Friday, March 25, 2011

Monday, March 21, 2011

“In 1981 Yale French Studies finally published a feminist issue, number 62, Feminist Readings: French Text/American Contexts. The volume is an interesting collection of work which successfully combines engaged feminist analysis with sophisticated literary and psychoanalytic theory. But the beginning, the first sentence, disturbs me. YFS 62 (as I will henceforth refer to it) opens thus: “This is a very unusual issue of Yale French Studies, in that its guest editor is a seven-headed monster from Dartmouth."

     A striking, somewhat troubling image. Of course the notion of a monster from Dartmouth is quite funny. As swiftly as it appears, the monster is domesticated...The seven-headed monster literally refers to the seven Dartmouth faculty women who edit YFS 62. The monster is a figure for the seven individuals working together as one body. The next two pages give a glowingly positive description of this collaboration, of collectivity as method. Since the image appears in the introduction, signed by the editors, it constitutes a self-portrait—an ironic one. The editors are saying: Look, we are horrifying, we are monstrous, we are inhumanly ugly. This turns out to be an ironic way of saying: Look, we are “very unusual,” we are beautiful, we are extraordinary.

     ...there are many possible ways of being monstrous, but the same type of abnormality that figures in the editor’s introduction also figures [throughout]—the monstrosity of a being whose boundaries are inadequately differentiated, thus calling into question the fundamental opposition of self and other. Such a being is terrifying because of the stake any self as self has in its own autonomy in its individuation, in its integrity.”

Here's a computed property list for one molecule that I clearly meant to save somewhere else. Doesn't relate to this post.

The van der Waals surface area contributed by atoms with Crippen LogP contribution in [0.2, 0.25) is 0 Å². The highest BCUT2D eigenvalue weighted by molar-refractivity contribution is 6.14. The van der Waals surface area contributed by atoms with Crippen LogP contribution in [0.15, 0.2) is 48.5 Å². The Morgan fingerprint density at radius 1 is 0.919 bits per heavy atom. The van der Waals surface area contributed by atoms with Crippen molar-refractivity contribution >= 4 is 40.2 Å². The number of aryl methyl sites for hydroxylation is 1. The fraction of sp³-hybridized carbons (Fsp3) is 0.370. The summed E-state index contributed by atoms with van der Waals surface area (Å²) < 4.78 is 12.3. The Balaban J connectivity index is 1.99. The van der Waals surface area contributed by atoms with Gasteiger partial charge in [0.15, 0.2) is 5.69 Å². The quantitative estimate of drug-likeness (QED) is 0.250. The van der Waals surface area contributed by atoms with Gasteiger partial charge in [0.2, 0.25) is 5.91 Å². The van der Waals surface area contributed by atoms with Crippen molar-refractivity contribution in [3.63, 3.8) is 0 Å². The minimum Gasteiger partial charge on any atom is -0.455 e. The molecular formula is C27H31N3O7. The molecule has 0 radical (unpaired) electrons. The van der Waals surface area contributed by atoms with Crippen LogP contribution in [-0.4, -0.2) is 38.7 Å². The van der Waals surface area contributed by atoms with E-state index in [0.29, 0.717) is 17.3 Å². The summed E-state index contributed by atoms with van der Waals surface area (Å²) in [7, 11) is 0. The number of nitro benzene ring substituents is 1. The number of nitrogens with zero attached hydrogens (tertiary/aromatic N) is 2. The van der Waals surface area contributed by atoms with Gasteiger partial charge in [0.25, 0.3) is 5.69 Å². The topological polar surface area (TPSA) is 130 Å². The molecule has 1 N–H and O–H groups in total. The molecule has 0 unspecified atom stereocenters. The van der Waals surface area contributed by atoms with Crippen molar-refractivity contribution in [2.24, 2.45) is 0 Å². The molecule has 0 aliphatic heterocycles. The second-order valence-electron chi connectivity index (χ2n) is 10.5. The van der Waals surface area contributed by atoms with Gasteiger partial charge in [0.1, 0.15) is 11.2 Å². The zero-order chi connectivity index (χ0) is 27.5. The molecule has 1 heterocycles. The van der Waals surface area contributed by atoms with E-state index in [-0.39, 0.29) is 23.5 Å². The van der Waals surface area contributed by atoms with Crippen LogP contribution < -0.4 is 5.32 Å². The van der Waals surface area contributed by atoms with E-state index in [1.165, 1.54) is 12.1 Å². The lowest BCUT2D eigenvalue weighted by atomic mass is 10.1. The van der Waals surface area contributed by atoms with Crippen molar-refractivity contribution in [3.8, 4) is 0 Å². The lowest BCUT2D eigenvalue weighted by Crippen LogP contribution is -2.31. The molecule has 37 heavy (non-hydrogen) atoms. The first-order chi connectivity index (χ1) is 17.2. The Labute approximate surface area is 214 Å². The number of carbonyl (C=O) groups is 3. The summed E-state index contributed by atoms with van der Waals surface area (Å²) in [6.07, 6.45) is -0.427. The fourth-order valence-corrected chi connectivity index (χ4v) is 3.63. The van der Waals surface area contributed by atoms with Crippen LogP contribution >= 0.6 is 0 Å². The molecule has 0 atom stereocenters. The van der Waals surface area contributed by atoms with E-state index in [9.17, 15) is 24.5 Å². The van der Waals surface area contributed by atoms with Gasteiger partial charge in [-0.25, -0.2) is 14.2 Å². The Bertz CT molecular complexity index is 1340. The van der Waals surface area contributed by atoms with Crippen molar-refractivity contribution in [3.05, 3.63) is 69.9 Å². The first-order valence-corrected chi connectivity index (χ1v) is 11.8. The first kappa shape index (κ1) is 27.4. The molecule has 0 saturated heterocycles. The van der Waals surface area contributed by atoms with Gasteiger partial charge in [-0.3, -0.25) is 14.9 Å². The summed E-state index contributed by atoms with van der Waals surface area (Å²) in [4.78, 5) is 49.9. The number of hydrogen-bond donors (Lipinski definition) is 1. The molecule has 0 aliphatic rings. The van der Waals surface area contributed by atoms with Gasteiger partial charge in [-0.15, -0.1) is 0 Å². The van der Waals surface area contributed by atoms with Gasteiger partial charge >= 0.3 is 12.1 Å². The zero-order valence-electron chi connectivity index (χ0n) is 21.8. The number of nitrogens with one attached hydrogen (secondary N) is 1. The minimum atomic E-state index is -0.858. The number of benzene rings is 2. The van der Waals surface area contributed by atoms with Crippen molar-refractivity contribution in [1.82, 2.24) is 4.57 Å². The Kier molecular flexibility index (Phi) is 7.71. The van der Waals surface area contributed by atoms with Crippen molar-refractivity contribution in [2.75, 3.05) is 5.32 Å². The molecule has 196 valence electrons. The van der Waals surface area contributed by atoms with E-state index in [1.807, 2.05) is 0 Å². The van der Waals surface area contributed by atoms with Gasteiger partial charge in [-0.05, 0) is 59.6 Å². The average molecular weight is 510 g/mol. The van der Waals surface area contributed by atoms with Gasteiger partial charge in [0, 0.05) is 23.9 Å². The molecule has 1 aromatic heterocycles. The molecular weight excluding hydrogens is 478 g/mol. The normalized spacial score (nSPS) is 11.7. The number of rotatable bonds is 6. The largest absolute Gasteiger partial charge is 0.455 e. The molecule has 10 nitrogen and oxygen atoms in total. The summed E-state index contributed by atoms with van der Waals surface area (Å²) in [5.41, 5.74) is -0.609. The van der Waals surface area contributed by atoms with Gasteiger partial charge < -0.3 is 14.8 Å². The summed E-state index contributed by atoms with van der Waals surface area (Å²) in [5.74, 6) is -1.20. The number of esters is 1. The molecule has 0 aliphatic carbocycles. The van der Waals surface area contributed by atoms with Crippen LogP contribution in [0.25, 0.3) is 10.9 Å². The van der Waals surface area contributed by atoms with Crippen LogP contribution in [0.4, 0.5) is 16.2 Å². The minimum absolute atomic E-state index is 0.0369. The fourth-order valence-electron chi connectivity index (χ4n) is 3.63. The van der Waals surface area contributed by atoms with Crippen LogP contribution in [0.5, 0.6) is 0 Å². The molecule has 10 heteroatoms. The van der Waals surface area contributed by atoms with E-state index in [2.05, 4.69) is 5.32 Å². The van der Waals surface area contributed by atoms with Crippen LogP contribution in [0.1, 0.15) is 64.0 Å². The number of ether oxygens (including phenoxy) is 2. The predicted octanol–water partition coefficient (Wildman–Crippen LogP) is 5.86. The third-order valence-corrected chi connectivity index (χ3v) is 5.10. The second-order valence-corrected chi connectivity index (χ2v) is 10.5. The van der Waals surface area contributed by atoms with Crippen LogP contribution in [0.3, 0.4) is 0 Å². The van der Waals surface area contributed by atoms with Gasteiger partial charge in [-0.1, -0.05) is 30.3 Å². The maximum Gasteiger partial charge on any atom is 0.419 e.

--Jane Gallop, The Monster in the Mirror: The Feminist Critic’s Psychoanalysis

Friday, March 11, 2011



m. & i went to disneyland for ten hours two weeks ago. roller coaster hair, twilight zone tower of terror, greasy popcorn, and throngs of little girls dressed in megawatt princess gear. i read somewhere that disneyland was specifically constructed so that the visitor feels like a participant rather than a dominated viewer. for instance, the buildings on main street are three-quarter scale. i also read that when leni riefenstahl visited america, walt was one of the only people within the film community who would receive her.

Thursday, March 10, 2011

“We tend to think of American democracy as being somehow eternal, ever-renewable, and capable of withstanding all assaults...The Founders thought, in contrast, that it was tyranny that was eternal, ever-renewable, and capable of withstanding all assaults, whereas democracy was difficult, personally exacting, and vanishingly fragile. The Founders did not see Americans as being special in any way.”

--Naomi Wolf, The End of America: A Citizen's Call to Action